Chair: Winfried Häuser, Germany
Chronic primary pain, nociplastic pain, functional pain; where do we stand?
Claudia Sommer, Germany
Anybody who has been on a nomenclature committee know how difficult it is to find appropriate words for experiences, states of mind, feelings, and for diseases and disorders related to them. The definition of pain has been a struggle, and the new IASP definition of pain “An unpleasant sensory and emotional experience associated with, or resembling that associated with, actual or potential tissue damage” has been the subject of vivid discussion. If there is a clear cause of any pain, like a bone fracture in acute pain, or, for example, hip arthrosis in chronic pain, it is relatively easy to explain and to communicate this. Pain that is felt (experienced) by a person, but for which no specific cause has been found, is difficult to understand, to communicate, and to explain. Different ways to talk about this kind of pain have been used in the past. The new classification of diseases, ICD11, has introduced the category of “chronic primary pain”. This is defined as; “chronic pain in one or more anatomical regions that is characterised by significant emotional distress (anxiety, anger/frustration or depressed mood) or functional disability (interference in daily life activities and reduced participation in social roles). Chronic primary pain is multifactorial: biological, psychological and social factors contribute to the pain syndrome. The diagnosis is appropriate independently of identified biological or psychological contributors unless another diagnosis would better account for the presenting symptoms.” Nociplastic pain is a term introducd by the IASP Terminology Task Force in 2017. It is defined as “pain that arises from altered nociception despite no clear evidence of actual or threatened tissue damage causing the activation of peripheral nociceptors or evidence for disease or lesion of the somatosensory system causing the pain.” The term was intended for clinical usage and not supposed to be a diagnosis or a synonym for “central sensitization”. The term “functional pain” is misleading. It is used as a synonym to “primary pain” by some, but not by all authors. These terms will be discussed using clinical examples.
Chronic widespread pain; assessment and differential diagnosis
Serge Perrot, France
Fibromyalgia: state of the art management
Mary Ann Fitzcharles, Canada
Effective management of fibromyalgia (FM) remains a challenge for numerous reasons. There is no” gold standard” of treatment, symptom presentation is heterogeneous, and contrary to patient expectations, drugs provide only a modest effect. Recent FM guidelines from Europe, Germany, Canada, and Israel have emphasized several overarching principles for care. The diagnosis of FM should be prompt, and management should be patient tailored with active patient participation. Unnecessary investigations and excessive healthcare encounters should be avoided.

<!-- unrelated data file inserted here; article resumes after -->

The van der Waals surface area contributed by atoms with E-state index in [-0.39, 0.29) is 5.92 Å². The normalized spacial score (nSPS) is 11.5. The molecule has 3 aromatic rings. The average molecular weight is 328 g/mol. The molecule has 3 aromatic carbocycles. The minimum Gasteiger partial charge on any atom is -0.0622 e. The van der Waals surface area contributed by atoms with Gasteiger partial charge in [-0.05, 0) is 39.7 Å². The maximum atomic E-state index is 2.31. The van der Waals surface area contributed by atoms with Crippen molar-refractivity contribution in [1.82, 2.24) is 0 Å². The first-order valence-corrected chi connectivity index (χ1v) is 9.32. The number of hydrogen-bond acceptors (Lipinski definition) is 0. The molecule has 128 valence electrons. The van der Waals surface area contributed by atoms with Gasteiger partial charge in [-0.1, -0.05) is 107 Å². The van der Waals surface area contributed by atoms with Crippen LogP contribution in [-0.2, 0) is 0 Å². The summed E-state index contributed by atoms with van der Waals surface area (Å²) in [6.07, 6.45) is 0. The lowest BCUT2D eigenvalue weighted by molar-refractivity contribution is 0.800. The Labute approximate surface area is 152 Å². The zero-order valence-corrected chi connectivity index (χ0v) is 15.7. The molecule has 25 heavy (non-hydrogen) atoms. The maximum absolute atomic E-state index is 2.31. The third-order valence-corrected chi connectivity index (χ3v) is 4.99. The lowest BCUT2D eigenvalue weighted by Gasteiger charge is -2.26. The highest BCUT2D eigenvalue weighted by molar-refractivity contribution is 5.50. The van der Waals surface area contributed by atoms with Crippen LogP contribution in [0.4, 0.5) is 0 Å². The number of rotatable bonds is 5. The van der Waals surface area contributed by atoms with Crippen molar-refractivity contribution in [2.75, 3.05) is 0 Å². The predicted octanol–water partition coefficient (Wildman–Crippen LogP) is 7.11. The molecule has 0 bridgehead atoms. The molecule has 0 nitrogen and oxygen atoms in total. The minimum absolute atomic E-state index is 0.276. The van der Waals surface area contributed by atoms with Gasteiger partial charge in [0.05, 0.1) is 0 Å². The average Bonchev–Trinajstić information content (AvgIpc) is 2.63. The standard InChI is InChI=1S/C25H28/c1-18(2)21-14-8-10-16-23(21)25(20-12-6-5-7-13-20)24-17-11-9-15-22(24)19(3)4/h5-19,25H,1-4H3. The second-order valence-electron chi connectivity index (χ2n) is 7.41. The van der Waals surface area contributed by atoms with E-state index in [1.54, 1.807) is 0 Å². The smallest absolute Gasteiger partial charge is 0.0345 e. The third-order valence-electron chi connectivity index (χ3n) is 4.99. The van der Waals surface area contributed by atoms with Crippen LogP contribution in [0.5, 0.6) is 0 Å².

Beginning with non-pharmacologic strategies, treatment should follow a stepwise approach with the aim to maintain function and reduce symptoms. It should be emphasized that any drug treatment should be balanced regarding benefits and risks, and drug treatment should not be viewed as a lifelong necessity. Healthcare professionals can expect to care for individual patients with FM over many years and will require patience and empathy.
Using an approach of patient tailored personalized management, address specific symptoms with focus on the weight of individual symptoms experienced by the patient and according to the severity of the condition. Symptoms that are prominent for patients with FM include pain, sleep and mood disturbance, fatigue and impaired function. Identify realistic outcome goals with a focus towards treat-to-target. Ideally we should aim for a 30%, or better still a 50% reduction in symptoms, as well as improvement in function. When using a drug, if possible, choose one that could impact more than one symptom.
Non-pharmacologic treatments have the strongest evidence for effect, including exercise, multicomponent treatment, cognitive and behavioral therapies (CBT), and meditative movement. There is limited evidence for treatments such as acupuncture, massage, chiropractic treatment amongst others, mainly due to the poor quality of studies. Drugs are unfortunately not great, with only a modest effect for most, associated with a high rate of side effects, although a few patients may have an appreciable effect. Drugs in the categories of antidepressants and gabapentinoids have the best evidence for effect, and use of opioids is strongly discouraged. Need for continued drug treatment should be evaluated at every clinic encounter, with emphasis to demedicalize and deprescribe whenever possible.
Pharmacotherapy for fibromyalgia?
Winfried Häuser, Germany